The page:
UK workers suffering occupational cancer and other potentially lethal work-related diseases can forget about any government compensation, according to a new report by University of Stirling health researchers.
The report found the current compensation scheme excludes seven of the top ten entries on the official UK occupational cancer priorities ranking. Diesel exhaust or painting-related lung or bladder cancer are not on the prescribed disease list, nor is welding-related lung cancer. Skin cancer caused by solar radiation exposure, a known problem in outdoor workers and pilots, is also missing.
Women almost entirely miss out, with breast cancer caused by shiftwork – estimated by the Health and Safety Executive (HSE) to affect around 2,000 women each year – omitted from the list of ‘prescribed’ industrial diseases for which Industrial Injuries Disablement Benefit (IIDB) is payable.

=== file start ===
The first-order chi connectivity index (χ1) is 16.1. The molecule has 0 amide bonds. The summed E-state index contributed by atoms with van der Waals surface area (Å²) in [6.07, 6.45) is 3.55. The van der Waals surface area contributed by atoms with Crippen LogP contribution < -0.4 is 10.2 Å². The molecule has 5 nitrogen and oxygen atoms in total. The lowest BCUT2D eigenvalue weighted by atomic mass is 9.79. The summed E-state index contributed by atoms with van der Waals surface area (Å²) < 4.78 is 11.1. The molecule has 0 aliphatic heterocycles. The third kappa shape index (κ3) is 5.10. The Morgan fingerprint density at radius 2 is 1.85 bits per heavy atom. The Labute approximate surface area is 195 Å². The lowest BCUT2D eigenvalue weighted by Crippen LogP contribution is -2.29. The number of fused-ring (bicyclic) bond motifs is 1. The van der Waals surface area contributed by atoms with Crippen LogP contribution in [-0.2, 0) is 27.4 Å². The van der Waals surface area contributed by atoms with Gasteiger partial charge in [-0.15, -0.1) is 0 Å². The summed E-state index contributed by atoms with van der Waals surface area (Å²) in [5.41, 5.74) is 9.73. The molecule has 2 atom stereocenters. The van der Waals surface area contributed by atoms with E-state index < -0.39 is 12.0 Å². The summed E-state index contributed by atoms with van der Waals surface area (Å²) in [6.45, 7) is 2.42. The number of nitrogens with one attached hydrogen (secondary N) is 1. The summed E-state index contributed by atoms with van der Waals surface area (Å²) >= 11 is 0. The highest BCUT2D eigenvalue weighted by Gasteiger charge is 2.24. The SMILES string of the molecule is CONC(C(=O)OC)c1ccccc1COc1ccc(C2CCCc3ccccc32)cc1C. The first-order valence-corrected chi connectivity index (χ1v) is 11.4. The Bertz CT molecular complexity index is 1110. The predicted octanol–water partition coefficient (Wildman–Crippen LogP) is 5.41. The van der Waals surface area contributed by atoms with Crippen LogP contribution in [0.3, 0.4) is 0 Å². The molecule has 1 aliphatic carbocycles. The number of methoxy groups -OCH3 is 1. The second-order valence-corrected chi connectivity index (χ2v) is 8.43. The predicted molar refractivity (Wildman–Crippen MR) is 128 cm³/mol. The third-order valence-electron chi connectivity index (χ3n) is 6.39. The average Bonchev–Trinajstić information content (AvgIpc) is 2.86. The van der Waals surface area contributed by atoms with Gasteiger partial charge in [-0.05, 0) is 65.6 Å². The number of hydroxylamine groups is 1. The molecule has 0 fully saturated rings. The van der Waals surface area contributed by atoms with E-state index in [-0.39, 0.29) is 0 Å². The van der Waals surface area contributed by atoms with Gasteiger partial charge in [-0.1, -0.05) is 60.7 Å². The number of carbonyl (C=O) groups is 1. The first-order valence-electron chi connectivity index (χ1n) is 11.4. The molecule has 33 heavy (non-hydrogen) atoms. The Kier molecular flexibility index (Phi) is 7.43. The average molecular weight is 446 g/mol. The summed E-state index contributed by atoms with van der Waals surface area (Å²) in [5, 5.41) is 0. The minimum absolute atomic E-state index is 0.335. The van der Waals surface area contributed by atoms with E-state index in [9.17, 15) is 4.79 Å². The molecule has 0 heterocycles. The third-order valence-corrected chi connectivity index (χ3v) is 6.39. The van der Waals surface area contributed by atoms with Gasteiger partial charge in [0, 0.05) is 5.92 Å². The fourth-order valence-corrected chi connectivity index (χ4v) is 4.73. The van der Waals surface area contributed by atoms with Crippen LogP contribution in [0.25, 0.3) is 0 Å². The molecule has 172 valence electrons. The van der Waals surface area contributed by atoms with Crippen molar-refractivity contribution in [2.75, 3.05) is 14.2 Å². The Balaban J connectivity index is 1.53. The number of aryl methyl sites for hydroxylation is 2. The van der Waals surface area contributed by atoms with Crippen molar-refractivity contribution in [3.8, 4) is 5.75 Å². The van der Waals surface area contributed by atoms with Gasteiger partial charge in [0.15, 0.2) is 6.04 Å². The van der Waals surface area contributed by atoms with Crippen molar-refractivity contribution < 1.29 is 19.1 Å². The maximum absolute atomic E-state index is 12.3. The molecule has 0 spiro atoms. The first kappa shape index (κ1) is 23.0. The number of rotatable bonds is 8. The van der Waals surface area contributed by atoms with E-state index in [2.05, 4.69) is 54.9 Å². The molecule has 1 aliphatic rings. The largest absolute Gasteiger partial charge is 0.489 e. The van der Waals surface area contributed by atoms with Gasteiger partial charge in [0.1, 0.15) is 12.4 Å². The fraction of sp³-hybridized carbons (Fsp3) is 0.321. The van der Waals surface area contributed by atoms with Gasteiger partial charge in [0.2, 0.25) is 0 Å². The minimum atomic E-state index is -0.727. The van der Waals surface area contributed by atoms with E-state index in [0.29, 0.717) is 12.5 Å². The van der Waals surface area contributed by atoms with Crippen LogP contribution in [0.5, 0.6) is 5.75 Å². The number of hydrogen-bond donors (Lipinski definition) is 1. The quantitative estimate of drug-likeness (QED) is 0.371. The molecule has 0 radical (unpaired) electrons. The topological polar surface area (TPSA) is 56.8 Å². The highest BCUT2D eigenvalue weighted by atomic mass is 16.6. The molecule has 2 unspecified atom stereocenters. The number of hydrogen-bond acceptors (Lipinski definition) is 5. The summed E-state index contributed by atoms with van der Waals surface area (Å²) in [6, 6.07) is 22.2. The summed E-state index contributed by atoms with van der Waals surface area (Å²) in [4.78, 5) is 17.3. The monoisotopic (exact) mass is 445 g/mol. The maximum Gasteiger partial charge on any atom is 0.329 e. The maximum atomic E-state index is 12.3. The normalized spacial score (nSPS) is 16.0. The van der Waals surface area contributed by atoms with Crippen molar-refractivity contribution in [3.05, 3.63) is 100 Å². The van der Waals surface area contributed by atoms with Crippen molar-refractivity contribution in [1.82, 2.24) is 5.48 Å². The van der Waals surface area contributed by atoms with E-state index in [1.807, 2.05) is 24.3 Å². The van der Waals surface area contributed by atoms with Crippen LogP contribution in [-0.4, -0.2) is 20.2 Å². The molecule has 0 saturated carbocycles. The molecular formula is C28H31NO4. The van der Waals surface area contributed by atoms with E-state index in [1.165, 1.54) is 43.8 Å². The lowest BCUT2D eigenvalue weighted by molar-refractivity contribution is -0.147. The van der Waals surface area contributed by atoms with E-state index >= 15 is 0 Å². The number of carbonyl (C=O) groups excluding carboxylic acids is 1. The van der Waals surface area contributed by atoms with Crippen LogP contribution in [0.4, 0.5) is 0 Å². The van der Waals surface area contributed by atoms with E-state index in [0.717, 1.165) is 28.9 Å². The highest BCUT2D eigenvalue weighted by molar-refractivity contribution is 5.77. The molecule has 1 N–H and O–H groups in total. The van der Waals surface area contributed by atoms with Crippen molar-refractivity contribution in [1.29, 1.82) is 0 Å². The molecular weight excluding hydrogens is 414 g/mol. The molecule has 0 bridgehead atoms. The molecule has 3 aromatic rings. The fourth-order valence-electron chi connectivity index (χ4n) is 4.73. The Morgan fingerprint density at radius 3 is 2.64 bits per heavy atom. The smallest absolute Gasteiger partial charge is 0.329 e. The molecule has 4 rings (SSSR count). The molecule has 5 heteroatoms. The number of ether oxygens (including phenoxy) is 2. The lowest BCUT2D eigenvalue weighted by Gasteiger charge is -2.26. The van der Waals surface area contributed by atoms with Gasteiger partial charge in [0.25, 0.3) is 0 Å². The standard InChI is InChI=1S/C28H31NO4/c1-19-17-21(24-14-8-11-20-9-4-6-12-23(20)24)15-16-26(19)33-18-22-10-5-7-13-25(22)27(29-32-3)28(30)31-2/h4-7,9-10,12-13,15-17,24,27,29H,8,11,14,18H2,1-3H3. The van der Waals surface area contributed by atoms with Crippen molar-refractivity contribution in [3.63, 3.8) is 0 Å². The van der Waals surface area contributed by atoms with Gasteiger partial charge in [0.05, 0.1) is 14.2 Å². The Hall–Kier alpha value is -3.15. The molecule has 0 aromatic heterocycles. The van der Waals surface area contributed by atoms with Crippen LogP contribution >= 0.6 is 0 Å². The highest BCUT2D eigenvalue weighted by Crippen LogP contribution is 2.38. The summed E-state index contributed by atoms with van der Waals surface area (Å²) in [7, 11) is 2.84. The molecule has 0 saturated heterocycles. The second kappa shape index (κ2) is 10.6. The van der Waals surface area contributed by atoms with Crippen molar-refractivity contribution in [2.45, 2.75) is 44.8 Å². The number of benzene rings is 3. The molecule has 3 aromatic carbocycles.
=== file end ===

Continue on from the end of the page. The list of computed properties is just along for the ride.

Professor Andrew Watterson, head of the university’s Occupational and Environmental Health Research Group, said: “The UK government’s workplace compensation scheme requires urgent reform. It is an unholy mess with only a tiny proportion of those made sick by their work in with a sniff of any compensation. The Industrial Injuries Disablement Benefit (IIDB) scheme excludes many conditions and those that are covered tend to be subject to claim-barring disability thresholds, minimum exposure times and job restrictions.”
Mean test, Hazards magazine, number 129, 2015.
Dozens of prestigious scientific organisations and scientists from around the world have called on India to end its ‘discredited’ efforts to keep chrysotile asbestos outside the scope of a United Nations treaty on toxic exports.